On Writing Family and Platonic Relationships

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Sometimes, when writing a book with a romantic subplot, it can be easy to forget about other relationships. From acquaintances, to friends, to family, we all have some kind of relationship network, however large or small, and primarily good or bad it may be.

But especially in YA where romance tends to nearly always be present and family is often—er—killed off, it's easy to write yourself into a situation where the protagonist and love interest are the only people of importance in each other's lives.

And while that can sometimes work in a story, let's be honest—most people's circle of relationships is way more complicated than that.

In YA, platonic relationships that stay platonic are somewhat uncommon, and family relationships tend to go one of two ways: either everyone pretty much gets along (save for the occasional sibling bickering), or there isn't much family in the story at all. (There are exceptions of course, but, you know, generally speaking.)

In my own writing, I've been trying to challenge myself to write dynamic relationships, especially with family members. In Beyond the Red that mostly comes out in sibling relationships, but in one project in particular I'm working on I've been trying to focus more on a dysfunctional family unit and the complicated relationships therein. In part because I think there's still plenty of room for that in YA, and in part because to be frank, I have very complicated family relationships myself.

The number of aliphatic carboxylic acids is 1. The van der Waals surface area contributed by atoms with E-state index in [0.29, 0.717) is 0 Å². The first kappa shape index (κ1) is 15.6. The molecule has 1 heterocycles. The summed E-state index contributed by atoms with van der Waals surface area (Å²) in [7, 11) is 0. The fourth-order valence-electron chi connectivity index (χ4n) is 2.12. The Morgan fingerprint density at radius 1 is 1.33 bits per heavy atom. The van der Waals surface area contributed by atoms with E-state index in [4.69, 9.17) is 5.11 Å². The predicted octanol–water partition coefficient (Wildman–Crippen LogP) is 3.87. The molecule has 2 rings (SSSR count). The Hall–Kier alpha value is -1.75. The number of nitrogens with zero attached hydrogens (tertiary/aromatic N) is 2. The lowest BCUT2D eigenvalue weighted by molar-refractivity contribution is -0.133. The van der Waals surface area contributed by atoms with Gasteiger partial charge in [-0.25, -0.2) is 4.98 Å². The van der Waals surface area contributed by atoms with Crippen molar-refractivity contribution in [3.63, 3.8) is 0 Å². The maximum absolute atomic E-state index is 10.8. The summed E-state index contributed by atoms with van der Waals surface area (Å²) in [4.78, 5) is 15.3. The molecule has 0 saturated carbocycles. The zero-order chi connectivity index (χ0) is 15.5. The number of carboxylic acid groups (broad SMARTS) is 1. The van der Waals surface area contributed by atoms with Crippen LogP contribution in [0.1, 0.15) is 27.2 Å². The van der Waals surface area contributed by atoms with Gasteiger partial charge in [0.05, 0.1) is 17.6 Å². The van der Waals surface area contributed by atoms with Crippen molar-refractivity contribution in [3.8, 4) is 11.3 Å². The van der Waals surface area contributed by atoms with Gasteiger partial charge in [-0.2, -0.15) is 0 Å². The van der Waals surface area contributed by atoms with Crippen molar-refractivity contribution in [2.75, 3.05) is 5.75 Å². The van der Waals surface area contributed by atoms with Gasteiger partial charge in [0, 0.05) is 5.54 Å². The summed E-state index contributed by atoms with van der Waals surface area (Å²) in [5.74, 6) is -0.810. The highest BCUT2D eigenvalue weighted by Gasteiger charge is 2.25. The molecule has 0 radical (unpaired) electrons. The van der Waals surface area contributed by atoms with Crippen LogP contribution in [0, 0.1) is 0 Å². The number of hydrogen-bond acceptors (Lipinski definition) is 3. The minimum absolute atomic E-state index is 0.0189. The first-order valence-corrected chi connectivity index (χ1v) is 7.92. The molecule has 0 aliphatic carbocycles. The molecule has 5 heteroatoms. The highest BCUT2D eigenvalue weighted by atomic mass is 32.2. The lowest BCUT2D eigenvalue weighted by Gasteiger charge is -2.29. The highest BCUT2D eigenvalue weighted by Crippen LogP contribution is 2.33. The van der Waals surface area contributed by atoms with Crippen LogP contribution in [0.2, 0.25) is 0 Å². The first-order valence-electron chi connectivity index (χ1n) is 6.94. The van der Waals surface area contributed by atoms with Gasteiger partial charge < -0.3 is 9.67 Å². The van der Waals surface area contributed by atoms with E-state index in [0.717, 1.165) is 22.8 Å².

To the point, platonic relationships—whether through family, friends, or acquaintances—are a pretty huge part of everyone's lives, and certainly a big part of most teens' lives. While it's easy to let a romance overshadow other relationships in a character's life, it can be good to stop and consider what other people are important in your protagonist's life—and how those characters can help develop the plot and your protagonist along the way.

What are some of your favorite platonic and family relationships in YA?

Twitter-sized bite:
Romances aren't the only important fictional relationships. @Ava_Jae talks writing platonic & family relationships. (Click to tweet)

Fake Writers Don't Exist

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If you've been in the online writing community for any extended period of time, chances are likely you've come across who says or implies you must do something to be a real writer, or if you aren't writing a certain way, it isn't real writing. Sometimes the implication is accidental and the writer will clarify and apologize; sometimes it wasn't and they'll double down when called out.

Over the weekend we had another incident along those lines, when a pretty well-known author tweeted that writing = pen and paper. Some disabled writers, myself included, talked about why the implication that writing on your computer or phone, etc. isn't real writing is problematic and damaging, especially to the disabled community. But the whole incident got me thinking about this false set up of Real vs Fake writers.

So let me reiterate the title of this post: fake writers don't exist. It isn't a thing. And neither is fake writing.

Writing is writing, whether you put words down with pencil and paper, a keyboard, dictate, tapped on your phone, or some other way—and if you write, you're a writer. It doesn't matter if you started this morning, or three years ago, or three decades ago; it doesn't matter if you've been published; it doesn't even matter if you want to be published. The only requirement to calling yourself a writer is to write. Don't let anyone tell you otherwise.

Twitter-sized bites:
How do you know if you're a real writer? @Ava_Jae says the answer is simple. (Click to tweet
Author @Ava_Jae talks about why "fake" writing and writers don't exist. (Click to tweet)

Vlog: On Breaking Writing Rules